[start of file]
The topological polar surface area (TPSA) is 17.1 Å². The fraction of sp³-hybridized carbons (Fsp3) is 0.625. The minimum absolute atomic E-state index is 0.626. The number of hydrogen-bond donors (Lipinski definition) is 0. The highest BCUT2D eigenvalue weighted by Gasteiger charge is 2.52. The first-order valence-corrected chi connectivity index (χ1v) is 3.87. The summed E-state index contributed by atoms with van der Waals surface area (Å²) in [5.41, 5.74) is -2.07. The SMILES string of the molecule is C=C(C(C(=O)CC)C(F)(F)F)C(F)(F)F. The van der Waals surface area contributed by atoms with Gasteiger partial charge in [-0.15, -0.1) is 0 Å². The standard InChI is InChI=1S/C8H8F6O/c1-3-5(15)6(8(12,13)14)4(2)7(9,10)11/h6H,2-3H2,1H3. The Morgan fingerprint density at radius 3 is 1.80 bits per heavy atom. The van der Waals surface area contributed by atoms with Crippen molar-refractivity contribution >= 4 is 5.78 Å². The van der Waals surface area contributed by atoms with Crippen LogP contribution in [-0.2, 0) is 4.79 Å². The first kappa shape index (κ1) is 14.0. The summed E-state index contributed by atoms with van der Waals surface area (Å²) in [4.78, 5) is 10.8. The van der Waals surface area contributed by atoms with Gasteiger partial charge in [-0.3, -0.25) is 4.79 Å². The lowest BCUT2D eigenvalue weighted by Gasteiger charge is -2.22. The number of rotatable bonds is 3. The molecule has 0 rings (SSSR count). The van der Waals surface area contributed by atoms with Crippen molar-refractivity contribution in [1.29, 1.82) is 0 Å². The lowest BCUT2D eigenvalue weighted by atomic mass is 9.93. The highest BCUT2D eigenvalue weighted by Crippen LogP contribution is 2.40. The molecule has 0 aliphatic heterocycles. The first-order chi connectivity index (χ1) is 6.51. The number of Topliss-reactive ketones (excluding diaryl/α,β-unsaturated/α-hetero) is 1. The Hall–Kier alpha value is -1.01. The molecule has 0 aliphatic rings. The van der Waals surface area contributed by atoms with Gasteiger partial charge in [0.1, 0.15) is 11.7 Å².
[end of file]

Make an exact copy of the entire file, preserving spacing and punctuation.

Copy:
The topological polar surface area (TPSA) is 17.1 Å². The fraction of sp³-hybridized carbons (Fsp3) is 0.625. The minimum absolute atomic E-state index is 0.626. The number of hydrogen-bond donors (Lipinski definition) is 0. The highest BCUT2D eigenvalue weighted by Gasteiger charge is 2.52. The first-order valence-corrected chi connectivity index (χ1v) is 3.87. The summed E-state index contributed by atoms with van der Waals surface area (Å²) in [5.41, 5.74) is -2.07. The SMILES string of the molecule is C=C(C(C(=O)CC)C(F)(F)F)C(F)(F)F. The van der Waals surface area contributed by atoms with Gasteiger partial charge in [-0.15, -0.1) is 0 Å². The standard InChI is InChI=1S/C8H8F6O/c1-3-5(15)6(8(12,13)14)4(2)7(9,10)11/h6H,2-3H2,1H3. The Morgan fingerprint density at radius 3 is 1.80 bits per heavy atom. The van der Waals surface area contributed by atoms with Crippen molar-refractivity contribution >= 4 is 5.78 Å². The van der Waals surface area contributed by atoms with Crippen LogP contribution in [-0.2, 0) is 4.79 Å². The first kappa shape index (κ1) is 14.0. The summed E-state index contributed by atoms with van der Waals surface area (Å²) in [4.78, 5) is 10.8. The van der Waals surface area contributed by atoms with Gasteiger partial charge in [-0.3, -0.25) is 4.79 Å². The lowest BCUT2D eigenvalue weighted by Gasteiger charge is -2.22. The number of rotatable bonds is 3. The molecule has 0 rings (SSSR count). The van der Waals surface area contributed by atoms with Crippen molar-refractivity contribution in [1.29, 1.82) is 0 Å². The lowest BCUT2D eigenvalue weighted by atomic mass is 9.93. The highest BCUT2D eigenvalue weighted by Crippen LogP contribution is 2.40. The molecule has 0 aliphatic heterocycles. The first-order chi connectivity index (χ1) is 6.51. The number of Topliss-reactive ketones (excluding diaryl/α,β-unsaturated/α-hetero) is 1. The Hall–Kier alpha value is -1.01. The molecule has 0 aliphatic rings. The van der Waals surface area contributed by atoms with Gasteiger partial charge in [0.1, 0.15) is 11.7 Å².